Mercer Island’s Jordan Morris picked the Sounders and MLS over playing in Europe, a decision that didn’t seem smart a few years ago.

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There’s absolutely no question that the signing of Jordan Morris, unveiled to great fanfare Thursday, is a coup for the Sounders, and a boon for Major League Soccer.

Whether or not this is the best move for Morris’ soccer future is a more legitimate question, and ultimately an imponderable one — despite a cascade of opinion on the matter. The eternal search for the Next Big Thing in American soccer has rarely had a fairy tale ending (see Adu, Freddy), so there’s no prototype for Morris to follow.

“There’s not empirical data that says if a player goes to X league, there’s a Y outcome that’s better than if he went to a different league,’’ Sounders owner Adrian Hanauer said. “It’s a completely individual thing.’’

With that in mind, and weighing an offer from Werder Bremen of the German Bundesliga, Morris chose the best path to fulfillment: Follow his heart. And his heart took him back to his hometown team, which will try very hard not to force him to be America’s latest homegrown savior.

Adu is the cautionary tale, deemed America’s Pele as a pre-teen and signed by D.C. United at age 14 as the top draft pick in MLS, only to have his career fizzle far short of expectations.

Morris, 21, arrives with his own lofty expectations, having already won an NCAA title with Stanford and the Hermann Trophy as the top collegiate player. He’s also had flashes of success with the U.S. national men’s team. Many are looking at Morris to be the next American superstar before he has even played his first professional match.

The Sounders are going to try very hard to keep Morris grounded, though his humble temperament indicates that won’t be difficult. The first matter on his Seattle agenda will be earning playing time on a front line that already includes established players like Clint Dempsey, Obafemi Martins and Nelson Valdez.

“We feel like this is a pretty big club with a big fan base and big players,’’ Hanauer said. “We love Jordan, but we have much bigger players today than Jordan. He has to earn his way onto the field.”

Sounders general manager Garth Lagerwey said, “I was present in Washington, D.C., when they announced Freddy Adu, and I refuse to make Jordan a symbol or a pawn in anything.’’

Yet that didn’t stop the Sounders from posting a picture Wednesday on Twitter of Morris juxtaposed with an earlier one of Lionel Messi, each striking a similar pose atop the Space Needle.

And it didn’t stop coach Sigi Schmid, while urging restraint in one breath, from lavishing some pretty hefty praise in another.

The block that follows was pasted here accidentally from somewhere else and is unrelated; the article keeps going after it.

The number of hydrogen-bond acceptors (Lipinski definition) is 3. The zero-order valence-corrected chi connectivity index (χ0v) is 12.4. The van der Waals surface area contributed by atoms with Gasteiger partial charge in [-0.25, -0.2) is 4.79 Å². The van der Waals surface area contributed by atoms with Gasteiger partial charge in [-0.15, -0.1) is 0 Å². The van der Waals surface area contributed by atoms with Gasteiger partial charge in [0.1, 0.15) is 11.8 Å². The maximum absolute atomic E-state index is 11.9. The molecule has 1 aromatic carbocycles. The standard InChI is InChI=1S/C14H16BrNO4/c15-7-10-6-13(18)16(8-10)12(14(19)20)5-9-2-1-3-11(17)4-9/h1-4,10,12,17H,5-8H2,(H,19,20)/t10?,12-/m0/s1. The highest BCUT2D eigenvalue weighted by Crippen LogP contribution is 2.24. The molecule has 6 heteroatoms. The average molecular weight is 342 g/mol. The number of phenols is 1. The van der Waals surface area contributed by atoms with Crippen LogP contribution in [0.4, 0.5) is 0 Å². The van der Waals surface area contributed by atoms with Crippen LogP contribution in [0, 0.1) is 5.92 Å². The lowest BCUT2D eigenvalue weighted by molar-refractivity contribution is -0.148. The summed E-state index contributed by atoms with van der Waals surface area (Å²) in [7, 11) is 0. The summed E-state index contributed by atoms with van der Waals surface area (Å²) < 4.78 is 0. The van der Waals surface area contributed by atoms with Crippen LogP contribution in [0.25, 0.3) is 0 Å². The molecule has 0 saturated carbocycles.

“Landon Donovan is one of the best players U.S. soccer ever produced and he was a player that also decided for his development it was best to stay home and do that here,’’ Schmid said. “I think Jordan can eventually evolve himself into that same class.”

Schmid recalls advising a player in 2005 who was deciding between playing in Europe or the MLS, and found the advantages stacked strongly in favor of going overseas. Now that the gap in quality of play has narrowed, as well as the salary structure, it’s not nearly so clear-cut.

“Our league has developed to the point where a lot of those things have become erased,’’ he said. “A lot of those things are very close to equal, and I think the development of players in our country continues to grow.”

Schmid points, again, to Donovan, whose experience playing in Germany early in his career wasn’t a happy one, largely because of difficulty adjusting to a new culture. His career didn’t take off until he was loaned to the San Jose Earthquakes and then traded to the Los Angeles Galaxy.

“If you put yourself into an uncomfortable situation, your growth stagnates,’’ Schmid said.

It’s not unreasonable to think that a contented Morris, a self-described “homebody,” will thrive more with the Sounders than he would have with Werder Bremen. At some point down the road, Morris can still tackle Europe, as former Sounder DeAndre Yedlin is doing with Sunderland — with only moderate success — in the English Premier League.

Of course, one wonders how U.S. national coach Jurgen Klinsmann feels about Morris’ decision. Klinsmann has been known to push his Americans toward Europe, believing that the stronger competition will produce better players.

“My personal opinion is that Jurgen knows no better than any of us what’s best for the development of a player,’’ Hanauer said.

Morris, who leaves Friday for training with the U.S. national team in Los Angeles, insists that Klinsmann has been supportive throughout the process.

“He did help me set up the trial over there (in Germany) and supported me going over there and wanted me to try it, which is very fair,’’ Morris said. “I agreed with him. I wanted to try it, too.

“But in terms of my final decision, he was very supportive of what I wanted to do, which I really appreciated. He’s given me opportunities I never thought I’d get in my whole career.”

Morris’ pro career now starts in Seattle. Perhaps the best justification for his decision of MLS over Bundesliga was made by Hanauer.

“One thing I can guarantee is there is no soccer organization in the world that cares more about the development of Jordan Morris as a young man, and as a soccer player, than the Sounders,’’ he said.